World AIDS Day

Lord Bishop of Gloucester Excerpts
Thursday 1st December 2022

(1 year, 7 months ago)

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Lord Goldsmith of Richmond Park Portrait Lord Goldsmith of Richmond Park (Con)
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I echo the noble Baroness’s remarks in relation to the noble Lord, Lord Fowler, who has a long and distinguished record of championing this issue and is widely respected for having done so.

The noble Baroness asked about UNAIDS. Of course, the UK is completely committed to UNAIDS. We will continue to work to ensure that UNAIDS leads the implementation of the ambitious new global AIDS strategy for 2021 to 2026 at the UN high-level meeting on HIV in June last year. The UK was at the forefront of working to secure the highest level of commitment from our global partners so that the world has the best chance of meeting those 2030 goals to end AIDS.

On the domestic question, I am afraid that I am not qualified to answer it, but I instinctively agree with its premise and I shall make sure that the Department of Health has a look at that.

Lord Bishop of Gloucester Portrait The Lord Bishop of Gloucester
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My Lords, in sub-Saharan Africa, adolescent girls and young women are three times more likely to acquire HIV than adolescent boys and men. Can the Minister say what is being done to fund programmes which help to keep girls in education, which we know reduces their vulnerability to HIV by up to 50%?

Lord Goldsmith of Richmond Park Portrait Lord Goldsmith of Richmond Park (Con)
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The right reverend Prelate is right. We continue to support stronger health systems around the world more broadly, because that in turn helps to end AIDS-related deaths and prevent new HIV infections. As was said earlier, women with HIV have the highest maternal death rates, which is why our ending preventable deaths approach remains a priority for the UK.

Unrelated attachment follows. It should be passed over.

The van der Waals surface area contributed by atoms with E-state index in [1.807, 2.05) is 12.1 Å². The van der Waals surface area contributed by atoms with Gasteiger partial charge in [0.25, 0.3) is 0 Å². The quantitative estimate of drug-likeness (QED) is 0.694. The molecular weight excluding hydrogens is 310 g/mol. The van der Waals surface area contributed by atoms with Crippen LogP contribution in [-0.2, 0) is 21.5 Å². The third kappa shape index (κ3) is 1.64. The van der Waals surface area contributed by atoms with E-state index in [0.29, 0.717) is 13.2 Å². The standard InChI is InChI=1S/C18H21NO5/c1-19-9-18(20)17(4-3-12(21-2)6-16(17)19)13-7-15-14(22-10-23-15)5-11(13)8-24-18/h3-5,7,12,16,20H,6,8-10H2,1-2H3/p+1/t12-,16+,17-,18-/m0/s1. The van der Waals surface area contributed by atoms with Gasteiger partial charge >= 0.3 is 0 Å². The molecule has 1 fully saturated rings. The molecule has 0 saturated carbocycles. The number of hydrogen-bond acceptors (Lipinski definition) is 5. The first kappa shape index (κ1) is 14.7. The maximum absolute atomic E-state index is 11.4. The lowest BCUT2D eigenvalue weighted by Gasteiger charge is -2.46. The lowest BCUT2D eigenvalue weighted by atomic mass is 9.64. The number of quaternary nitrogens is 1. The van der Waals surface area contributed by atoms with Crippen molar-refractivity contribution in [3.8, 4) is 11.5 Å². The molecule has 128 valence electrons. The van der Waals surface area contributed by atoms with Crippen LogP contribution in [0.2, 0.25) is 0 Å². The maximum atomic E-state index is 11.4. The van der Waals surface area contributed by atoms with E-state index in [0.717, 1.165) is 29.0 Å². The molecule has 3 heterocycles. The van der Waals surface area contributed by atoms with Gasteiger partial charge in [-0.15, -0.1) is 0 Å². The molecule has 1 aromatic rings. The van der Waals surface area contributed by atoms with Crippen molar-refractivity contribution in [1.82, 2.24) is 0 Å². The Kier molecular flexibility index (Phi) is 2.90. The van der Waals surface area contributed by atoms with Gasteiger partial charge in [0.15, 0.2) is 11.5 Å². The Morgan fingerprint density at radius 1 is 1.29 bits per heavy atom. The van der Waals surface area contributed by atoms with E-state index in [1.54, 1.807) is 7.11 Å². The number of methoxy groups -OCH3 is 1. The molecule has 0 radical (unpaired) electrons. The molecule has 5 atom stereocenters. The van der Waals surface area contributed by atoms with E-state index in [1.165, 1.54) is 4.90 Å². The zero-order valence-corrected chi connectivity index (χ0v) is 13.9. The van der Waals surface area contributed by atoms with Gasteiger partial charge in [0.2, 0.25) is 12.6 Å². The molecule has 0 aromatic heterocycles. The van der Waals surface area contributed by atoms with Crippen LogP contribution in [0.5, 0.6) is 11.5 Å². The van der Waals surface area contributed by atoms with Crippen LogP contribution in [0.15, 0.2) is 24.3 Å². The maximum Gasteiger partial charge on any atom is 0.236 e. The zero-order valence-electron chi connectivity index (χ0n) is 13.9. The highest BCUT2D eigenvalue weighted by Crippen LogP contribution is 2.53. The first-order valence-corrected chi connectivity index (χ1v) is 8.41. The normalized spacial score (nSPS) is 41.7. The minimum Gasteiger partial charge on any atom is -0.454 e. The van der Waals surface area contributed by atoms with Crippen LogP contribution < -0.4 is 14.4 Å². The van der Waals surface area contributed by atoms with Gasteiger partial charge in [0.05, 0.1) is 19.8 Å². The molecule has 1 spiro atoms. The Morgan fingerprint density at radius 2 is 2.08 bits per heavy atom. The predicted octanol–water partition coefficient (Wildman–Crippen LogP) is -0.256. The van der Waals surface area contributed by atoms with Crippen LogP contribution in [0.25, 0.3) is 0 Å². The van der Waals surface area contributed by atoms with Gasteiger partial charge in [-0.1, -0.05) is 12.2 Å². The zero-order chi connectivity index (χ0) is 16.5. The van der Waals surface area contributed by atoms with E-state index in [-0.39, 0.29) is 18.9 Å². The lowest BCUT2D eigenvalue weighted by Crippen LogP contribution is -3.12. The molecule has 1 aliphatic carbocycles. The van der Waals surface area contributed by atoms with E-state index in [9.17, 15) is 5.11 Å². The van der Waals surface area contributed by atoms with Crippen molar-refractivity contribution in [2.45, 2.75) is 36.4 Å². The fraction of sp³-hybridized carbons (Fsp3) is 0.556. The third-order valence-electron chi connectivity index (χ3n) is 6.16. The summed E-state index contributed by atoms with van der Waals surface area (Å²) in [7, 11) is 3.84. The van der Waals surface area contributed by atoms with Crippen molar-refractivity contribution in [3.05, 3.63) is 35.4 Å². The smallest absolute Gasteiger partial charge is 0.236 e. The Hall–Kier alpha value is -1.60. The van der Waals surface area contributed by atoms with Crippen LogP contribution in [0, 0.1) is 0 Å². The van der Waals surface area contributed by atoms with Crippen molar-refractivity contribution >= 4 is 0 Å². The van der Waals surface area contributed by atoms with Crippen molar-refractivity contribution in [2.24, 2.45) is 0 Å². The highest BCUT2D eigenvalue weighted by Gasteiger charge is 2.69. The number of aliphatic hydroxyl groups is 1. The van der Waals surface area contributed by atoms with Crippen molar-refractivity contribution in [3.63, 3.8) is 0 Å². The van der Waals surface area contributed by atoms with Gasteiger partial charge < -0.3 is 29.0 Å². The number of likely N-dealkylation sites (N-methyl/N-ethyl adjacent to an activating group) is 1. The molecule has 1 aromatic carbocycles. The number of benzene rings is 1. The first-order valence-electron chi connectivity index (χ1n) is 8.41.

Education—particularly the education of women and girls—has for some years been a top priority, as enshrined in the integrated review and the international development strategy. It remains a priority and will remain one.

Environment Bill

Lord Bishop of Gloucester Excerpts
Baroness Young of Old Scone Portrait Baroness Young of Old Scone (Lab) [V]
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My Lords, when amendments are supported by noble Lords of the calibre of the noble Lord, Lord Anderson, and the noble and learned Lord, Lord Thomas, a renowned scientist and environmentalist in the shape of the noble Lord, Lord Krebs, and a former Minister—the noble Lord, Lord Duncan of Springbank—if I were the Minister, I would roll over and accept them. I hope he will do just that. I cannot add to the lucid case made in support of Amendments 105 to 108 by those noble Lords I have mentioned, other than, in layman’s terms, to add my voice of concern about the proposed restrictions on judicial discretion to grant remedies when it is found that there has been a breach of environmental law on an environmental review and the limitations on the OEP’s powers to bring judicial review proceedings.

The proposed statement of non-compliance is risible, since the public body can publish a response but carry on regardless, with whatever it has done wrongly remaining valid and in place. This is not a toothless remedy; it is no remedy at all and will bring the OEP immediately into disrepute. To make matters worse, a judge cannot issue a stronger remedy if it would

“be likely to cause substantial hardship to, or substantially prejudice the rights of, any person”

or

“be detrimental to good administration.”